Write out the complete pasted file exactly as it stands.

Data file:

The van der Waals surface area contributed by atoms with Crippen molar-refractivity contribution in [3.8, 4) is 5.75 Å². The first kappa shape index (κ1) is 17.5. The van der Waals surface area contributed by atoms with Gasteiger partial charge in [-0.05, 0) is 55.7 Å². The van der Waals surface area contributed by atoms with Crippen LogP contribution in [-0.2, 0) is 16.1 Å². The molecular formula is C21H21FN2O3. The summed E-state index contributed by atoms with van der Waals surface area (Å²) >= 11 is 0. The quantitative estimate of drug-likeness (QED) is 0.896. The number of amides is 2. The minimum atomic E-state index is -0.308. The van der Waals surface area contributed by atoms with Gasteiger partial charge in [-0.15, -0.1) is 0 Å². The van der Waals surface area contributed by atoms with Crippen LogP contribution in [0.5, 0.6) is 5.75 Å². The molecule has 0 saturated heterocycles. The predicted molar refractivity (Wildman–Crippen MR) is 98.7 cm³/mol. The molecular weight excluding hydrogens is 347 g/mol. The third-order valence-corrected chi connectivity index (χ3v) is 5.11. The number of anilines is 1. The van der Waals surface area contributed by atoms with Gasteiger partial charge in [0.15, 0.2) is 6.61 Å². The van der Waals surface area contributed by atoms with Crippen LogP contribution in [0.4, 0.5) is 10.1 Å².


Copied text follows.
The van der Waals surface area contributed by atoms with Crippen molar-refractivity contribution in [3.8, 4) is 5.75 Å². The first kappa shape index (κ1) is 17.5. The van der Waals surface area contributed by atoms with Gasteiger partial charge in [-0.05, 0) is 55.7 Å². The van der Waals surface area contributed by atoms with Crippen LogP contribution in [-0.2, 0) is 16.1 Å². The molecular formula is C21H21FN2O3. The summed E-state index contributed by atoms with van der Waals surface area (Å²) >= 11 is 0. The quantitative estimate of drug-likeness (QED) is 0.896. The number of amides is 2. The minimum atomic E-state index is -0.308. The van der Waals surface area contributed by atoms with Gasteiger partial charge in [-0.15, -0.1) is 0 Å². The van der Waals surface area contributed by atoms with Crippen LogP contribution in [0.5, 0.6) is 5.75 Å². The molecule has 0 saturated heterocycles. The predicted molar refractivity (Wildman–Crippen MR) is 98.7 cm³/mol. The molecular weight excluding hydrogens is 347 g/mol. The third-order valence-corrected chi connectivity index (χ3v) is 5.11. The number of anilines is 1. The van der Waals surface area contributed by atoms with Gasteiger partial charge in [0.15, 0.2) is 6.61 Å². The van der Waals surface area contributed by atoms with Crippen LogP contribution in [0.4, 0.5) is 10.1 Å².